Q: What steps has HCDA taken to assure that useful and practical commercial and community enterprises and facilities will be part of the Kakaako redevelopment, and within walking distance of most residents?
A: The development of commercial facilities within Kakaako is a function of market forces and not government. Landowners and merchants have already established several great events that foster community with Kakaako such as Eat the Street, Honolulu Night Market, Art and Flea, Farmers Markets, Discover Kakaako and others. However, the Mauka Area Plan and Rules also require dedication of public facilities as a condition for development in the district. This provides support for the construction of parks, housing and public infrastructure that have been developed in Kakaako.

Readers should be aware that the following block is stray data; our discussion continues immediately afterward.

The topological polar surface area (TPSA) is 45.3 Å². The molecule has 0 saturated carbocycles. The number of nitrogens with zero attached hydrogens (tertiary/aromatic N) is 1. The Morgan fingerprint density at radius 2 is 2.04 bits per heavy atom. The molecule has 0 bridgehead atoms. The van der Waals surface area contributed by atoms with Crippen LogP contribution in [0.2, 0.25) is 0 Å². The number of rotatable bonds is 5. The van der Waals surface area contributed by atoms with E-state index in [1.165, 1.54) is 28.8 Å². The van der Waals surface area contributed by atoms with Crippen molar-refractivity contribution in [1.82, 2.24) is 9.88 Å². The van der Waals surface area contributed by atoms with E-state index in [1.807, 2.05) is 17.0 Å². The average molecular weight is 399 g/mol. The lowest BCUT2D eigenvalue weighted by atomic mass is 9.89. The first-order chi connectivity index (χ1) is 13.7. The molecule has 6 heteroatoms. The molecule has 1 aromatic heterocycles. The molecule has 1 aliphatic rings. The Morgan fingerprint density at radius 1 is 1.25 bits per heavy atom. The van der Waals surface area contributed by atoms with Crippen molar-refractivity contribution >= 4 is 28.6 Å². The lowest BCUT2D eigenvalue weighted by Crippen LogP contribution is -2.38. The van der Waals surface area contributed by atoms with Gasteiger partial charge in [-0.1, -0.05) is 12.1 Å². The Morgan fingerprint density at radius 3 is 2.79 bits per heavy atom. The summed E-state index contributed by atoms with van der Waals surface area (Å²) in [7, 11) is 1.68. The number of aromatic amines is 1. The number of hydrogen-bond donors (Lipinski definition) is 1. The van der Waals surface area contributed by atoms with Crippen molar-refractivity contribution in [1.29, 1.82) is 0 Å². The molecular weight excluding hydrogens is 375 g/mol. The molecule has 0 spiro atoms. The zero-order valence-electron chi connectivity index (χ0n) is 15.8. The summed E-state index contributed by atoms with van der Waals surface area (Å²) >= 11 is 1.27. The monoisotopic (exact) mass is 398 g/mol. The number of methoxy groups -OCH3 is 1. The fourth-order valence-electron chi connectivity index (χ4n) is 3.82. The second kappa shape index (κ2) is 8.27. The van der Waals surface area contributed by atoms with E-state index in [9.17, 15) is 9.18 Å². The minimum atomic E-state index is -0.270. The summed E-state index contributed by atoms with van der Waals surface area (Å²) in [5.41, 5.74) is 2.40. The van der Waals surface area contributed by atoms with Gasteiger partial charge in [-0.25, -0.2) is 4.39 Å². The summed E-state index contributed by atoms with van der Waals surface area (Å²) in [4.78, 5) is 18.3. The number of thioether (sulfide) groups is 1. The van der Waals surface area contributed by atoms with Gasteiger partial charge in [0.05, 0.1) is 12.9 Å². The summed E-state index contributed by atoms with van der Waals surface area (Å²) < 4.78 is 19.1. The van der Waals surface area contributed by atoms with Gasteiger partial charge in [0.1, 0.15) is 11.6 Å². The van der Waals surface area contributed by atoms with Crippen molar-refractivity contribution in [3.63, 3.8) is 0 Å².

Q: How will HCDA assure that elementary and middle school students will be able to walk or ride a bicycle from their residences to school?
A: The provision of public school facilities is administered by the Department of Education. As part of the TOD Overlay Plan, the HCDA is proposing a complete street plan for the district. Complete streets provide for the safe use of the street by cars, bicycles, and pedestrians.
Reserved and Workforce Housing
Q: How many reserved housing units have been sold in the Kakaako Mauka Master Plan development area during the last five years that were available to be purchased by the HCDA? How many of these units were actually purchased by HCDA? How much money has HCDA budgeted to purchase these properties? How many reserved housing units have been developed and where are they located?